U.S. Energy News

States, environmental groups sue over light bulb standards

EFFICIENCY: A coalition of states and environmental groups sue the Trump administration over its rollback of light bulb efficiency standards. (The Hill)

CLIMATE: The Trump administration files the official paperwork to withdraw the United States from the Paris climate accord. (Vox)

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RENEWABLES:
• Georgetown, Texas, powered by 100% renewable energy, faces problems because it contracted for more electricity than it needs. (E&E News)
• Elections in Virginia today will likely decide whether the state joins the Regional Greenhouse Gas Initiative. (E&E News, subscription)

SOLAR:
• Virginia has emerged as a hotbed for solar following reforms that added transparency and local control to permitting decisions. (Energy News Network)
• An Illinois program is spurring solar projects that will lower costs for residents and organizations in low-income and polluted areas. (Energy News Network)
• Alliant Energy joins other Midwest utilities planning a large-scale solar buildout as costs decline and federal tax credits begin to phase out. (Greentech Media)

EMISSIONS:
• President Trump’s plan to roll back federal fuel economy standards would produce a “modest” emission increase but still do irreparable harm to the climate and consumers, experts say. (E&E News, subscription)
• A Boston startup is developing an electric outboard motor that could reduce recreational boating’s carbon footprint. (Energy News Network)
• More than 1,000 Google employees in a public letter call on their employer to commit to zero greenhouse gas emissions by 2030. (Vox) 

OIL & GAS:
• The Interior Department went to extraordinary lengths to fast-track a permit for a politically connected oil firm, an investigation shows. (Reveal)
• The U.S. Energy Department’s assistant secretary for fossil energy says technological advances will help the U.S. solve “any climate issue.” (Reuters)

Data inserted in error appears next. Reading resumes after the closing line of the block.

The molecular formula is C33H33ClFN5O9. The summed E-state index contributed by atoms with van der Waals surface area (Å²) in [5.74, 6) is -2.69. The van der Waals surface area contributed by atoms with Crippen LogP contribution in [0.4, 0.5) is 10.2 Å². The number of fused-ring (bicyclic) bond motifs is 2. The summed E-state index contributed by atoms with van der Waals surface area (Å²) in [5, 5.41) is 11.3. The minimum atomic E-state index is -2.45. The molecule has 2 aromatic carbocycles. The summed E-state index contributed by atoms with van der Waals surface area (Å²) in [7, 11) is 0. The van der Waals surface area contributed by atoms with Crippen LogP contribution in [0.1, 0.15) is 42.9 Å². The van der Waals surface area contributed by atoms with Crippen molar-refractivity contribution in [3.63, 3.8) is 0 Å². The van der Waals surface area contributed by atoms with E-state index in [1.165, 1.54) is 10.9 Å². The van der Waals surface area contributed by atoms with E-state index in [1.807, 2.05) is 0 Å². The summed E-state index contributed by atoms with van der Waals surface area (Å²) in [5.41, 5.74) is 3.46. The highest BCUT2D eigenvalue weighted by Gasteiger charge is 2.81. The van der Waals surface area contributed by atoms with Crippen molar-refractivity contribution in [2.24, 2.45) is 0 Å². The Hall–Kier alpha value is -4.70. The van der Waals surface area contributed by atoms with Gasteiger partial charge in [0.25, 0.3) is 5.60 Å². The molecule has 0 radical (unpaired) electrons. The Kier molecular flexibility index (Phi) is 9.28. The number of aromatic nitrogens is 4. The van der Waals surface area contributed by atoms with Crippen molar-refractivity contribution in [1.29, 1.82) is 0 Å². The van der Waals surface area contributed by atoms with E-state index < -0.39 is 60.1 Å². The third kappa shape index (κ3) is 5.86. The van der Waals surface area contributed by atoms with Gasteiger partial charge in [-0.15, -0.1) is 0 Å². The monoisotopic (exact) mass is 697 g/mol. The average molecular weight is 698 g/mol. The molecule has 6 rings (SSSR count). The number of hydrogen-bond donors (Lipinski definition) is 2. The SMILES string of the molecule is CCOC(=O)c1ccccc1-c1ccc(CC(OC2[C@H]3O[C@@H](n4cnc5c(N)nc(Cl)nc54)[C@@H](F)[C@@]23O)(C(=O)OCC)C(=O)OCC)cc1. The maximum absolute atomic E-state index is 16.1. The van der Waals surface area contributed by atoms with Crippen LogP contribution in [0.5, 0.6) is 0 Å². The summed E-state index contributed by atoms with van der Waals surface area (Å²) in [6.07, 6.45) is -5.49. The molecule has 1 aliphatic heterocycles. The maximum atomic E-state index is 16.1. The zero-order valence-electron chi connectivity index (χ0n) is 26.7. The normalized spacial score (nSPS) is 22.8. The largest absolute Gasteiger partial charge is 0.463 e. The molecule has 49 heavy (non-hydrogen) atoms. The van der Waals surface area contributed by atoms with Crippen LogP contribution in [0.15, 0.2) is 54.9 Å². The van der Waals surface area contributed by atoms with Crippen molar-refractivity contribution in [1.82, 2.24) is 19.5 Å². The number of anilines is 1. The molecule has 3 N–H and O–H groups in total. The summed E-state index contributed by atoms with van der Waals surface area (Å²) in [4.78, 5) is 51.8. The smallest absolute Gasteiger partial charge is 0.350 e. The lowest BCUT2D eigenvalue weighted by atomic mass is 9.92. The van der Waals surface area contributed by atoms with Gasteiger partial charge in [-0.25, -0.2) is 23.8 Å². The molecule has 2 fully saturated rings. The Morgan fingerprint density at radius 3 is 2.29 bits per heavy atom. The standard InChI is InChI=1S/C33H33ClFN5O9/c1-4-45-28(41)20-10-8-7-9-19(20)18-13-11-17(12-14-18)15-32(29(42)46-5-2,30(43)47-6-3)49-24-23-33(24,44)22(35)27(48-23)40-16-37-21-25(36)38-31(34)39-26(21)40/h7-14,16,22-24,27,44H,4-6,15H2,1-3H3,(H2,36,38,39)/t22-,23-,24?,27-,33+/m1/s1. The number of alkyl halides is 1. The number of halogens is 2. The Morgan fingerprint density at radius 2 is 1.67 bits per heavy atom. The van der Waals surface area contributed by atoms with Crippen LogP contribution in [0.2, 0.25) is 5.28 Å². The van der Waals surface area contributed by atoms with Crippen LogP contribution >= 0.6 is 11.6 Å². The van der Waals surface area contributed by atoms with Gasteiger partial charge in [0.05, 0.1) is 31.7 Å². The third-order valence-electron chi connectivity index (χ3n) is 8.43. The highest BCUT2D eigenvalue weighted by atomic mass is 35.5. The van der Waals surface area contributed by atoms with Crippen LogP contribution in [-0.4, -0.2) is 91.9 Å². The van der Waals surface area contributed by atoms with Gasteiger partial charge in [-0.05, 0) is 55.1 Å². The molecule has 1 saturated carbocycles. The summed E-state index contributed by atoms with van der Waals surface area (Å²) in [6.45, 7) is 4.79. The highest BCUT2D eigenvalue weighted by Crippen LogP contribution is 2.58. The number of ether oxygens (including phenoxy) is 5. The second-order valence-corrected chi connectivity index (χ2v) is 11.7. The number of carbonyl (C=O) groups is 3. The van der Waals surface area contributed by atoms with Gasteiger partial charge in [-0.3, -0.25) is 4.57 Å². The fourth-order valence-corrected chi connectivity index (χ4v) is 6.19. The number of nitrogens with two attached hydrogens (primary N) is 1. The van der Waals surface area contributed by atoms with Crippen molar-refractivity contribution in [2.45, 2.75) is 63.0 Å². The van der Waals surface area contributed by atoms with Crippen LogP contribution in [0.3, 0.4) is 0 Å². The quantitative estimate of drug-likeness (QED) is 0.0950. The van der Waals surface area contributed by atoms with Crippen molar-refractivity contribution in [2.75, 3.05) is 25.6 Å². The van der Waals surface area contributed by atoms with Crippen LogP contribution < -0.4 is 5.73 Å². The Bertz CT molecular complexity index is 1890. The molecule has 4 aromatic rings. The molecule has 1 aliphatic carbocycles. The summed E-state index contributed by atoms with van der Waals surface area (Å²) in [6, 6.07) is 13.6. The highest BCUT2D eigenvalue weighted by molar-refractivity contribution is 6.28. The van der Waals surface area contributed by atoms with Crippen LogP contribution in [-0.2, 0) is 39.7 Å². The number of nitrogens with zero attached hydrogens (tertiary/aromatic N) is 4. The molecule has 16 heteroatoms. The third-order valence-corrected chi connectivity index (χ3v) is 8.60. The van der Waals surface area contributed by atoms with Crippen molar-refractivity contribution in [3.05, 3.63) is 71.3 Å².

• Texas is pivoting toward natural gas and wind as oil production slows down, an analyst says. (Texas Standard) 

PIPELINES:
• An Atlantic Coast Pipeline representative says he is optimistic the Supreme Court will rule in the company’s favor and restart construction. (My Buckhannon)
Nearly half of the 9,000 barrels of oil spilled from the Keystone pipeline have been recovered. (Reuters)

COAL:
• West Virginia Sen. Joe Manchin urges Senate Majority Leader Mitch McConnell to put a bill that would protect miners’ pensions up for a vote. (WV Metro News)
• The Trump administration proposes to loosen Obama-era rules meant to prevent water pollution from power plants and coal ash ponds. (InsideClimate News)
Wyoming may be seeing a cultural shift towards accepting an economy that is less dependent on coal. (E&E News, subscription)

CALIFORNIA: Ethics filings with the State of California reveal PG&E spent at least $2.1 million this year on lobbying policymakers, including buying drinks for lawmakers who sponsored the utility’s bailout, long after declaring bankruptcy. (The Intercept)

BIOGAS: Dominion Energy and Smithfield Foods say they will invest half a billion dollars into projects that turn animal waste into energy in North Carolina, Virginia and Utah. (Daily Press)

NUCLEAR: Strict cybersecurity rules are posing a challenge for utilities seeking to upgrade aging nuclear plants with digital controls and systems. (Utility Dive) 

POLITICS: America’s unique enthusiasm for the automobile is among the greatest challenges to solving climate change, and none of the 2020 presidential candidates are offering solutions for changing driving habits. (HuffPost)

COMMENTARY:
• Twitter’s political advertising ban doesn’t apply to oil companies’ climate ads, which “epitomize the art” of political issue ads, one expert says. (Heated)
• A law professor says Murray Energy’s bankruptcy shows it is “past time to discuss a just transition for coal miners.” (The Conversation)

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